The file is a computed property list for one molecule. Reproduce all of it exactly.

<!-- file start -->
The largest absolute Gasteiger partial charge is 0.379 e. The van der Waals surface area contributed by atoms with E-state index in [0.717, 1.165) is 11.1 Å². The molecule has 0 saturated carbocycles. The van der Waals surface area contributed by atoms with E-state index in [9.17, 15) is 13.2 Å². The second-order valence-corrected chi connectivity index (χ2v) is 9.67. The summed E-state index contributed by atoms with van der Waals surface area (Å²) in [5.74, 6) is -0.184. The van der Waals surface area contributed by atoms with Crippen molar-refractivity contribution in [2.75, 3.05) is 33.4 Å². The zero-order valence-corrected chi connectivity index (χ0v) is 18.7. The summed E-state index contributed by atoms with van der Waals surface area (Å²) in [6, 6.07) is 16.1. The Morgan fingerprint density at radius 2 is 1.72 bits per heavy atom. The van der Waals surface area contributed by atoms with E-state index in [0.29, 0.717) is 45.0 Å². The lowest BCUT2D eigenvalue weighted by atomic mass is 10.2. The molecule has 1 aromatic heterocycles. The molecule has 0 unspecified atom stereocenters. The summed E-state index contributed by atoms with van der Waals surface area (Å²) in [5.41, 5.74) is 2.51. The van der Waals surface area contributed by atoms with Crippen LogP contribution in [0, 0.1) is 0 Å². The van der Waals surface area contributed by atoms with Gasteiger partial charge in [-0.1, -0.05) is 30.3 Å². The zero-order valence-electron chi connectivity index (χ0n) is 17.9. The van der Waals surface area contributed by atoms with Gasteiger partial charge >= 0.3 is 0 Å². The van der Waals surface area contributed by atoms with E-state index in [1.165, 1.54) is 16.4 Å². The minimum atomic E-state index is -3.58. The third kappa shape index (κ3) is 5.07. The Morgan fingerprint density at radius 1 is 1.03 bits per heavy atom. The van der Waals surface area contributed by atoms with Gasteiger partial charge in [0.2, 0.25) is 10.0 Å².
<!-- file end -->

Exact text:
The largest absolute Gasteiger partial charge is 0.379 e. The van der Waals surface area contributed by atoms with E-state index in [0.717, 1.165) is 11.1 Å². The molecule has 0 saturated carbocycles. The van der Waals surface area contributed by atoms with E-state index in [9.17, 15) is 13.2 Å². The second-order valence-corrected chi connectivity index (χ2v) is 9.67. The summed E-state index contributed by atoms with van der Waals surface area (Å²) in [5.74, 6) is -0.184. The van der Waals surface area contributed by atoms with Crippen molar-refractivity contribution in [2.75, 3.05) is 33.4 Å². The zero-order valence-corrected chi connectivity index (χ0v) is 18.7. The summed E-state index contributed by atoms with van der Waals surface area (Å²) in [6, 6.07) is 16.1. The Morgan fingerprint density at radius 2 is 1.72 bits per heavy atom. The van der Waals surface area contributed by atoms with E-state index in [0.29, 0.717) is 45.0 Å². The lowest BCUT2D eigenvalue weighted by atomic mass is 10.2. The molecule has 1 aromatic heterocycles. The molecule has 0 unspecified atom stereocenters. The summed E-state index contributed by atoms with van der Waals surface area (Å²) in [5.41, 5.74) is 2.51. The van der Waals surface area contributed by atoms with Crippen LogP contribution in [0, 0.1) is 0 Å². The van der Waals surface area contributed by atoms with Gasteiger partial charge in [-0.1, -0.05) is 30.3 Å². The zero-order valence-electron chi connectivity index (χ0n) is 17.9. The van der Waals surface area contributed by atoms with Gasteiger partial charge >= 0.3 is 0 Å². The van der Waals surface area contributed by atoms with E-state index in [1.165, 1.54) is 16.4 Å². The minimum atomic E-state index is -3.58. The third kappa shape index (κ3) is 5.07. The Morgan fingerprint density at radius 1 is 1.03 bits per heavy atom. The van der Waals surface area contributed by atoms with Gasteiger partial charge in [0.2, 0.25) is 10.0 Å².